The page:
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Time to dump greed for need
by Suresh Seshadri
11 June 2017

A political scientist explains how banks and governments across the world are colluding to enlarge public debt

For a country whose most famous son M.K. Gandhi once said, “The world has enough for everyone’s need, but not enough for everyone’s greed,” India’s contemporary banking sector crisis provides the perfect muse to deep dive into Eric Toussaint’s riveting teardown of the world of big banks. And the pieces that emerge coalesce to reflect a dystopian image of the world of finance capital. A world where banks, in collusion with institutions and governments of the most industrialised countries, have helped enrich those at the top of the food chain while slowly but surely aiding in the dismantling of the social and economic rights of the masses lower down on the economic pyramid.

Toussaint’s Bankocracy is a necessary primer for anyone wanting to wrap one’s head around the problems plaguing banks in our country today because it lucidly helps establish the genesis of the global financial crisis of 2007-2008 and shares the lessons one ought to learn if history is to be prevented from repeating itself. A historian and political scientist who is a founding member and a spokesman of the Committee for the Cancellation of Third World Debt (CADTM), Toussaint’s signal achievement is in unravelling the complex web of linkages between the lenders, big corporations—the main borrowers—and governments, and how these structures have been put to use.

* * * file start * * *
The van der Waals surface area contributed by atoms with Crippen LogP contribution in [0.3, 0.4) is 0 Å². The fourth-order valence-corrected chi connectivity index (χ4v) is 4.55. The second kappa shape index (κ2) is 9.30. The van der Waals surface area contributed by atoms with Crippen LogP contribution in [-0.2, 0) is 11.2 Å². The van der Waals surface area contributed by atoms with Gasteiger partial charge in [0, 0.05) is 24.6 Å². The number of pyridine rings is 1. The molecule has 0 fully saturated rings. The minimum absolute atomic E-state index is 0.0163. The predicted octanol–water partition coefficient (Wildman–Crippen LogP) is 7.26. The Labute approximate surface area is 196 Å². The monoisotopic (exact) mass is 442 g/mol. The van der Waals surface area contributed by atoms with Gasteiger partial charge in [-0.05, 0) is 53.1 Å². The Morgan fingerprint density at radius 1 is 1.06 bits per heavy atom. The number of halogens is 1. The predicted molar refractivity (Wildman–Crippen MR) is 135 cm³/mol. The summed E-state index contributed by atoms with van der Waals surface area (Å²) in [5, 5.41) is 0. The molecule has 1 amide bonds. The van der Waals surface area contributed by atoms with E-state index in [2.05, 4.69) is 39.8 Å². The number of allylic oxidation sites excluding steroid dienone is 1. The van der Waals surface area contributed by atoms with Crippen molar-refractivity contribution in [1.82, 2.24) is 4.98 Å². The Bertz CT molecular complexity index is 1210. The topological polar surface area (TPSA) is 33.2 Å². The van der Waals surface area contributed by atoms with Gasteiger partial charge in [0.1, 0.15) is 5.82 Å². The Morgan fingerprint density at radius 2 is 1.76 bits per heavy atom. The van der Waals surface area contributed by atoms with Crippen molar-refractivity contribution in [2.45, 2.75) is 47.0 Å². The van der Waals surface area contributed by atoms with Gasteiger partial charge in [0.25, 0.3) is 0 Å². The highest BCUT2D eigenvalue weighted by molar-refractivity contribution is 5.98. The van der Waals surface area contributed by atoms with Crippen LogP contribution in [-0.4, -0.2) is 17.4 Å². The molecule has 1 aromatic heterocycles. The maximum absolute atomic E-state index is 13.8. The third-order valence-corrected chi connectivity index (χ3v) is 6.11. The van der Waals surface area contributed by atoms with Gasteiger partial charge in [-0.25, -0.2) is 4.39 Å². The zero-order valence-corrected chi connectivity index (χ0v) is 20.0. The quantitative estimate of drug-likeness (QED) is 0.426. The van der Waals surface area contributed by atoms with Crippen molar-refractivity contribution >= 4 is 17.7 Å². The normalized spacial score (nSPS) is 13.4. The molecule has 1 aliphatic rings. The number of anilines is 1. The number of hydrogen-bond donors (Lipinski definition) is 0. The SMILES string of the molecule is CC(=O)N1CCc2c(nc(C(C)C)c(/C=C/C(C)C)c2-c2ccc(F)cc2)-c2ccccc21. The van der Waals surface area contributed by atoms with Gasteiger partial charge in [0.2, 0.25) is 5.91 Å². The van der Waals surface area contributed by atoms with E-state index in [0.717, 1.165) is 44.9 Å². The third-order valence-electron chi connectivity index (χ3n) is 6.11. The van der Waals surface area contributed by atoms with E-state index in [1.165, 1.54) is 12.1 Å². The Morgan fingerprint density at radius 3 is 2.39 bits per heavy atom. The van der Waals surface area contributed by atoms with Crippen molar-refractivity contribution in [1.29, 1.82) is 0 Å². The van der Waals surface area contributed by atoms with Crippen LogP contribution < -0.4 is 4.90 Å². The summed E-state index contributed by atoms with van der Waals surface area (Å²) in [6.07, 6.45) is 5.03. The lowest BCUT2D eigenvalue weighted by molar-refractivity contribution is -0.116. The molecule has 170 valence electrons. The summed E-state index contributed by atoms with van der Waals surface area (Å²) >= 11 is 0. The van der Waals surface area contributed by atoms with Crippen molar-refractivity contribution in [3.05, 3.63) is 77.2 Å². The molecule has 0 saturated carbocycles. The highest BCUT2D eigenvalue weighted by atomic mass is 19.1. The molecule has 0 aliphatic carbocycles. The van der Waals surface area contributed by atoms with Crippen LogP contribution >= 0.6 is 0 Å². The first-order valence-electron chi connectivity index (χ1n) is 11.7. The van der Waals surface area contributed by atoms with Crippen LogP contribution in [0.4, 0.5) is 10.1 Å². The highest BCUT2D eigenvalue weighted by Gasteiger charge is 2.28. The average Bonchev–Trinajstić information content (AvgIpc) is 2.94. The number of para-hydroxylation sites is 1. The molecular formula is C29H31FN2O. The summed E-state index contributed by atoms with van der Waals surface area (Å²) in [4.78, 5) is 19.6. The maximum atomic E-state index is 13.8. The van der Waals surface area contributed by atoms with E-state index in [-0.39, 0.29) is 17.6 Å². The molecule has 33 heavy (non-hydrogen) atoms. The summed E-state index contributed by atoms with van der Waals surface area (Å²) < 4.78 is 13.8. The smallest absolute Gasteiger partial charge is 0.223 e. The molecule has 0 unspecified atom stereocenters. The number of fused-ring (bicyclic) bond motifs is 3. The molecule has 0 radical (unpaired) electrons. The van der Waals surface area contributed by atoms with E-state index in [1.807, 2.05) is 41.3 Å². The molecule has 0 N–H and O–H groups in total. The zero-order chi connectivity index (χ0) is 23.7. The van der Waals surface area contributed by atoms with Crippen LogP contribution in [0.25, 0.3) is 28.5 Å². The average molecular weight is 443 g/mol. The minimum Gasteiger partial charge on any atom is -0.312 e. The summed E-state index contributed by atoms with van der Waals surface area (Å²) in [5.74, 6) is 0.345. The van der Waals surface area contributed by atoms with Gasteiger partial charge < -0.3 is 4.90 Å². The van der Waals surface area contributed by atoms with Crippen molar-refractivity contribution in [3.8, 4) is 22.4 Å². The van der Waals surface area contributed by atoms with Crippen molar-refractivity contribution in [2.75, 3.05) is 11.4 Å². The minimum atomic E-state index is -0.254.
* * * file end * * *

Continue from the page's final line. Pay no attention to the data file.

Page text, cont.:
Transfer of wealth

In Toussaint’s words: “The public debt system as it functions in capitalism is a permanent mechanism for the transfer of wealth produced by the people to the capitalist class. The crisis which began in 2007-2008 reinforced this mechanism because the losses and debts of major banks were transformed into public debt. On a very large scale, governments socialised bank losses so that banks could continue to make profits, which are then redistributed to their capitalist owners.”

Using Europe as an example, the book shows how this played out. While public debt in the Eurozone had started to decline between 2000 and 2007, the borrowings by banks, households and non-financial companies had continued to grow. And suddenly after 2007, public debt surged across the countries using the euro as the global financial crisis triggered by the bursting sub-prime bubble in the U.S. sparked bank bailouts worldwide. By 2011, gross public debt in the Eurozone had climbed to 82% of its gross domestic product (GDP) from 66% in 2007, while banks’ debts had soared to an astronomical 333% of GDP.

Toussaint establishes how, starting in the late 1970s, the political class across the developed western world systematically watered down and rolled back regulatory oversight of the financial sector. From the whittled down framework of the Roosevelt-era Glass-Steagall Act, which had ensured a strict separation between commercial lenders and investment banks in order to protect depositors, the neoliberal push for deregulation in the 1980s gave rise to conditions that allowed banks to abandon their ‘originate-to-hold’ business model and instead ‘securitise’ and sell their loans. The mad scramble to securitise across asset classes and trade these securities was accompanied lock-step by the ‘animal’ urge to speculate as the pursuit of profit became an end in itself.